Five Things to Watch: Ford, Coke and More
The Fed kicks off its two-day meeting, April consumer confidence data hits the tape, and the voice of Aflac's new duck just might be unveiled. But, earnings are the big story Tuesday. Here's what we're watching…
Ford Focus: It wasn't so long ago that a share of Ford cost less than a gallon of gas. Despite the high cost of energy, Ford's rapid recovery from the brink has richly rewarded bold investors. The automaker is scheduled to report first quarter earnings before the market open. The big questions this quarter: what they say about raw material costs and what, if any, impact Ford sees as a result of supply disruptions in Japan. Analysts expect the company to deliver earnings per share of $0.50.
The World of Coca-Cola: Coca-Cola is as much of an international proxy as you'll find, and global shocks from Japan to the Middle East could be critical to the company's numbers. The world's largest drink maker reported a strong uptick in North American sales last quarter, marking a break from recent reliance on growth overseas. But, its biggest boon on the homefront is thesinking dollar, which means windfall for a company that gets an overwhelming majority of its profits abroad. The stock is trading near multi-year highs, but well off its all-time peak ($86.12 on July 17, 1998), as Wall Street anticipates earnings of 87 cents a share from Coke.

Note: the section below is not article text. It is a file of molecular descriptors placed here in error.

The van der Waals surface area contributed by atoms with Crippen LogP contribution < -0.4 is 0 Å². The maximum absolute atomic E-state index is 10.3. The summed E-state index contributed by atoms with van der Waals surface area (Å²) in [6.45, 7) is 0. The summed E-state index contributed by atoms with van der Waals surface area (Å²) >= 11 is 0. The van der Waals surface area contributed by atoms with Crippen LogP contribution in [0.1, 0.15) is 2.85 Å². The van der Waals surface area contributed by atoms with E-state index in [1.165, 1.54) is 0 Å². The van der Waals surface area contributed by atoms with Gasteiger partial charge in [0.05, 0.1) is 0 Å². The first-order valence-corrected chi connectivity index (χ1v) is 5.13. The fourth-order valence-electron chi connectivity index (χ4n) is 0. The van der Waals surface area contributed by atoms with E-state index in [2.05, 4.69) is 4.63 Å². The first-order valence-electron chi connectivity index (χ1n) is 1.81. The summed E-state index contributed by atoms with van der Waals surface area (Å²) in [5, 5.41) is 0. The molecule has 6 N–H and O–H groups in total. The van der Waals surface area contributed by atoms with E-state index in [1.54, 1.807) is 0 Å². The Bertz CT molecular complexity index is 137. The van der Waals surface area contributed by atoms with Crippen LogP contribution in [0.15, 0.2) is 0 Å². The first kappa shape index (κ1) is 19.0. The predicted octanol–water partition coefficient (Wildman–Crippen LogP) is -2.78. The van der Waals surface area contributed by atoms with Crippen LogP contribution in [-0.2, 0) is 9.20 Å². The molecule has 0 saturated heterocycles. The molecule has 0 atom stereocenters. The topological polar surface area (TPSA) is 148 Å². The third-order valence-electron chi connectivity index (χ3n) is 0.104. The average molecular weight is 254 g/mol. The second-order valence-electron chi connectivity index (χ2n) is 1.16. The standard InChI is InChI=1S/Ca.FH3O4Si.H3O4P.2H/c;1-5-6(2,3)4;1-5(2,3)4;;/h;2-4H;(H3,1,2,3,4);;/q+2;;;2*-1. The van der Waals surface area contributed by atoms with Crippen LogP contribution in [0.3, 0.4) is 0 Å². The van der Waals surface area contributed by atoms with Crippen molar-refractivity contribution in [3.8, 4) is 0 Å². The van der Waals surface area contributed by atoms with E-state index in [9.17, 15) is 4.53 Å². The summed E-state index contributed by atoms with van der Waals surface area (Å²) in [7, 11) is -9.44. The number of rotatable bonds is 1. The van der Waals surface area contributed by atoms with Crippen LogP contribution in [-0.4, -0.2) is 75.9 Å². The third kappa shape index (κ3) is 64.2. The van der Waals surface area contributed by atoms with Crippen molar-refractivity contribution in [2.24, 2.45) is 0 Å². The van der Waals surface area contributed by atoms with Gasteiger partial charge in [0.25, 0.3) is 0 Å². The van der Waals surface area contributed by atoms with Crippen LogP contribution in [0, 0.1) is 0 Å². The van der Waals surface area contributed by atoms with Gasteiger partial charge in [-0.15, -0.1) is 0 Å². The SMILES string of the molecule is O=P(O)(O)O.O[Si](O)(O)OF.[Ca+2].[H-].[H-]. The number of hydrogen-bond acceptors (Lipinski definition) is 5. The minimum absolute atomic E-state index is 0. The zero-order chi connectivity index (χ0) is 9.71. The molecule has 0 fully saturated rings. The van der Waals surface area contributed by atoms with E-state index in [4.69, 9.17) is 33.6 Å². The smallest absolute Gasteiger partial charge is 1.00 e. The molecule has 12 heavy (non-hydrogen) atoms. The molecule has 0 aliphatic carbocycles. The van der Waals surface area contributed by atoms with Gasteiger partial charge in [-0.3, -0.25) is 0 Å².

What Can Brown Do for Investors: Ok, UPS might be right there with Coca-Cola when it comes to insight into the global economy. Still, the tough headwinds of terrible winter weather and ubiquitously rising input costs will test the shipping company as it tries to beat analyst estimates of 84 cents a share. UPS is pegging growth to expansion in strong foreign markets like Germany and China. We'll find out what UPS delivered before the market opens Tuesday.
Over/Under Armour: Athletic apparel retailer Under Armour is expected to report earnings per share of $0.19, as shares race towards an all-time high. CNBC's Darren Rovell notes that, while the company's seen very little international growth and struggled to find traction with its shoe line, the continued success of its core products remains a driver. Early reports indicate that its new Charged Cotton line is selling well.
Netflx's After-Hours Discount: Shares in subscription-based Netflixtumbled after the bell Monday, despite the company's bottom-line earnings beat and its ascent as the most popular video service in America. The problem? Lower than expected guidance for the second quarter. Netflix has been on an absolute tear over the last year, and viewpoints on its future couldn't be more polarized. Does the after-hours drop give investors an opportunity to buy on the dip? They'll have more to consider as CNBC's Julia Boorstin sits down for an exclusive interview with Netflix CEO Reed Hastings.